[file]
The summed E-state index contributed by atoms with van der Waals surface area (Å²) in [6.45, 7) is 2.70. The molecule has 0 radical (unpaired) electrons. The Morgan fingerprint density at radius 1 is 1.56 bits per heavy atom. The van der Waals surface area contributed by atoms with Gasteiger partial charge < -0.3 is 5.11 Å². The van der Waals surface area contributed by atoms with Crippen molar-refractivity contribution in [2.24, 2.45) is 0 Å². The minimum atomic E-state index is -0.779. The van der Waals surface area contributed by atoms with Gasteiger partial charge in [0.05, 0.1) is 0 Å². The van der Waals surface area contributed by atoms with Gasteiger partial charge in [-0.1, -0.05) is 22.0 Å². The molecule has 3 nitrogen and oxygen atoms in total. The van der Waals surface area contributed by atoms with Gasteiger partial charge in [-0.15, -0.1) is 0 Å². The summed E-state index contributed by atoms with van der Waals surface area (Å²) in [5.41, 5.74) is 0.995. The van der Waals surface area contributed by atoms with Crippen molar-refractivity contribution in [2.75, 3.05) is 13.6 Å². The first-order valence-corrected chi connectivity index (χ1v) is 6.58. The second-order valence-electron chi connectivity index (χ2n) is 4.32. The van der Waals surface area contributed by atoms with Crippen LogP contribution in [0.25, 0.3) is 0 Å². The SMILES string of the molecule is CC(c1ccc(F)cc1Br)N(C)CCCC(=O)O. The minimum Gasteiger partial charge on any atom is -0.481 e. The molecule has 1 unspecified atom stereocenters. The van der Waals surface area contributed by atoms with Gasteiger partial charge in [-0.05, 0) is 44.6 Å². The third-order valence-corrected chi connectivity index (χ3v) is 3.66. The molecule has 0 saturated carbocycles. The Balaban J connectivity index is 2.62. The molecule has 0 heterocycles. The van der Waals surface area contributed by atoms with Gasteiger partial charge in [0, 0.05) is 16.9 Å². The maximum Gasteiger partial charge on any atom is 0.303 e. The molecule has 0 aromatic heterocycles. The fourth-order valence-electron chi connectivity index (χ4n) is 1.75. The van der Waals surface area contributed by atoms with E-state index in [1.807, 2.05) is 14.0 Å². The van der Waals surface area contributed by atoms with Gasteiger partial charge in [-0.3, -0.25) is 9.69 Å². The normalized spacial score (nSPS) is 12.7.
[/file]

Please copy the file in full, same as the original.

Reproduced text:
The summed E-state index contributed by atoms with van der Waals surface area (Å²) in [6.45, 7) is 2.70. The molecule has 0 radical (unpaired) electrons. The Morgan fingerprint density at radius 1 is 1.56 bits per heavy atom. The van der Waals surface area contributed by atoms with Gasteiger partial charge < -0.3 is 5.11 Å². The van der Waals surface area contributed by atoms with Crippen molar-refractivity contribution in [2.24, 2.45) is 0 Å². The minimum atomic E-state index is -0.779. The van der Waals surface area contributed by atoms with Gasteiger partial charge in [0.05, 0.1) is 0 Å². The van der Waals surface area contributed by atoms with Gasteiger partial charge in [-0.1, -0.05) is 22.0 Å². The molecule has 3 nitrogen and oxygen atoms in total. The van der Waals surface area contributed by atoms with Gasteiger partial charge in [-0.15, -0.1) is 0 Å². The summed E-state index contributed by atoms with van der Waals surface area (Å²) in [5.41, 5.74) is 0.995. The van der Waals surface area contributed by atoms with Crippen molar-refractivity contribution in [2.75, 3.05) is 13.6 Å². The first-order valence-corrected chi connectivity index (χ1v) is 6.58. The second-order valence-electron chi connectivity index (χ2n) is 4.32. The van der Waals surface area contributed by atoms with Crippen LogP contribution in [0.25, 0.3) is 0 Å². The SMILES string of the molecule is CC(c1ccc(F)cc1Br)N(C)CCCC(=O)O. The minimum Gasteiger partial charge on any atom is -0.481 e. The molecule has 1 unspecified atom stereocenters. The van der Waals surface area contributed by atoms with Gasteiger partial charge in [-0.05, 0) is 44.6 Å². The third-order valence-corrected chi connectivity index (χ3v) is 3.66. The molecule has 0 saturated carbocycles. The Balaban J connectivity index is 2.62. The molecule has 0 heterocycles. The van der Waals surface area contributed by atoms with Gasteiger partial charge in [0, 0.05) is 16.9 Å². The maximum Gasteiger partial charge on any atom is 0.303 e. The molecule has 0 aromatic heterocycles. The fourth-order valence-electron chi connectivity index (χ4n) is 1.75. The van der Waals surface area contributed by atoms with E-state index in [1.807, 2.05) is 14.0 Å². The van der Waals surface area contributed by atoms with Gasteiger partial charge in [-0.3, -0.25) is 9.69 Å². The normalized spacial score (nSPS) is 12.7.